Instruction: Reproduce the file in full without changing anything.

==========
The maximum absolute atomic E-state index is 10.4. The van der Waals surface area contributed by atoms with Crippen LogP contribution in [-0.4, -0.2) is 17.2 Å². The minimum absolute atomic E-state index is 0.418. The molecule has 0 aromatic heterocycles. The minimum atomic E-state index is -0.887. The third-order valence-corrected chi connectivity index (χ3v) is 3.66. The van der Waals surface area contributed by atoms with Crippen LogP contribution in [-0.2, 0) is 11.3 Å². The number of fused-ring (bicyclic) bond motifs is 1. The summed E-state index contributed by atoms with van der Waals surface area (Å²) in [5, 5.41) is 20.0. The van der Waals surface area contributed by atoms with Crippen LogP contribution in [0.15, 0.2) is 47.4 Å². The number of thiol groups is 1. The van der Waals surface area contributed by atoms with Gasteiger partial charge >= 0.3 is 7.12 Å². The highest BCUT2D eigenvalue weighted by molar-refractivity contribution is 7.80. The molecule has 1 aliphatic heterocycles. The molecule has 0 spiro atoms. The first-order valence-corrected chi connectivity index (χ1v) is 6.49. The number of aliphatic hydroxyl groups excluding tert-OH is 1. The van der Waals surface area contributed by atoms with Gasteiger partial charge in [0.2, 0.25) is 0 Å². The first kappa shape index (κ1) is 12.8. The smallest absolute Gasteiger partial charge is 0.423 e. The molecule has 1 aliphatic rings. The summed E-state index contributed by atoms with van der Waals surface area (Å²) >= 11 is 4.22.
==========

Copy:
The maximum absolute atomic E-state index is 10.4. The van der Waals surface area contributed by atoms with Crippen LogP contribution in [-0.4, -0.2) is 17.2 Å². The minimum absolute atomic E-state index is 0.418. The molecule has 0 aromatic heterocycles. The minimum atomic E-state index is -0.887. The third-order valence-corrected chi connectivity index (χ3v) is 3.66. The van der Waals surface area contributed by atoms with Crippen LogP contribution in [-0.2, 0) is 11.3 Å². The number of fused-ring (bicyclic) bond motifs is 1. The summed E-state index contributed by atoms with van der Waals surface area (Å²) in [5, 5.41) is 20.0. The van der Waals surface area contributed by atoms with Crippen LogP contribution in [0.15, 0.2) is 47.4 Å². The number of thiol groups is 1. The van der Waals surface area contributed by atoms with Gasteiger partial charge >= 0.3 is 7.12 Å². The highest BCUT2D eigenvalue weighted by molar-refractivity contribution is 7.80. The molecule has 1 aliphatic heterocycles. The molecule has 0 spiro atoms. The first-order valence-corrected chi connectivity index (χ1v) is 6.49. The number of aliphatic hydroxyl groups excluding tert-OH is 1. The van der Waals surface area contributed by atoms with Gasteiger partial charge in [0.2, 0.25) is 0 Å². The first kappa shape index (κ1) is 12.8. The smallest absolute Gasteiger partial charge is 0.423 e. The molecule has 1 aliphatic rings. The summed E-state index contributed by atoms with van der Waals surface area (Å²) >= 11 is 4.22.